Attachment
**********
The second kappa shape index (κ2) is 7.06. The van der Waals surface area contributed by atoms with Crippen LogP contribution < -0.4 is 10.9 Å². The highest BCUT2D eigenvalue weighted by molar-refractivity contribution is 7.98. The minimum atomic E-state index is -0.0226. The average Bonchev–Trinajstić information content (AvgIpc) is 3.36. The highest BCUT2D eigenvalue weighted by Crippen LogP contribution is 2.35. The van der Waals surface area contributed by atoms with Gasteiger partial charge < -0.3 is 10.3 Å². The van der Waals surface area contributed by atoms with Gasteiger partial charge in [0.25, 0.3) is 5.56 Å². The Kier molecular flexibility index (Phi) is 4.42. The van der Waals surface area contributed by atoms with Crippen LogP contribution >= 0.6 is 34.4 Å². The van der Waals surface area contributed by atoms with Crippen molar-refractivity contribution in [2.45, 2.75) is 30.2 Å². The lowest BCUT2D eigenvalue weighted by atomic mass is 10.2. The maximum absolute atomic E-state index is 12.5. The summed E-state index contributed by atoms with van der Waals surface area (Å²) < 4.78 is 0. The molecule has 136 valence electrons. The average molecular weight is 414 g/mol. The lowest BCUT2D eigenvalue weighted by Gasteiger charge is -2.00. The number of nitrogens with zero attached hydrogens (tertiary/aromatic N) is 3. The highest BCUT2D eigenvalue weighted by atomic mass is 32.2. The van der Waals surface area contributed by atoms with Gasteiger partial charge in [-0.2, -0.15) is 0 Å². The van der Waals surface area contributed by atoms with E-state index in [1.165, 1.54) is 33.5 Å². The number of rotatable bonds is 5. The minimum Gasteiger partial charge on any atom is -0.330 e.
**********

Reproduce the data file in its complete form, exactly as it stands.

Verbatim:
The second kappa shape index (κ2) is 7.06. The van der Waals surface area contributed by atoms with Crippen LogP contribution < -0.4 is 10.9 Å². The highest BCUT2D eigenvalue weighted by molar-refractivity contribution is 7.98. The minimum atomic E-state index is -0.0226. The average Bonchev–Trinajstić information content (AvgIpc) is 3.36. The highest BCUT2D eigenvalue weighted by Crippen LogP contribution is 2.35. The van der Waals surface area contributed by atoms with Gasteiger partial charge < -0.3 is 10.3 Å². The van der Waals surface area contributed by atoms with Gasteiger partial charge in [0.25, 0.3) is 5.56 Å². The Kier molecular flexibility index (Phi) is 4.42. The van der Waals surface area contributed by atoms with Crippen LogP contribution >= 0.6 is 34.4 Å². The van der Waals surface area contributed by atoms with Crippen molar-refractivity contribution in [2.45, 2.75) is 30.2 Å². The lowest BCUT2D eigenvalue weighted by atomic mass is 10.2. The maximum absolute atomic E-state index is 12.5. The summed E-state index contributed by atoms with van der Waals surface area (Å²) < 4.78 is 0. The molecule has 136 valence electrons. The average molecular weight is 414 g/mol. The lowest BCUT2D eigenvalue weighted by Gasteiger charge is -2.00. The number of nitrogens with zero attached hydrogens (tertiary/aromatic N) is 3. The highest BCUT2D eigenvalue weighted by atomic mass is 32.2. The van der Waals surface area contributed by atoms with Gasteiger partial charge in [-0.2, -0.15) is 0 Å². The van der Waals surface area contributed by atoms with E-state index in [1.165, 1.54) is 33.5 Å². The number of rotatable bonds is 5. The minimum Gasteiger partial charge on any atom is -0.330 e.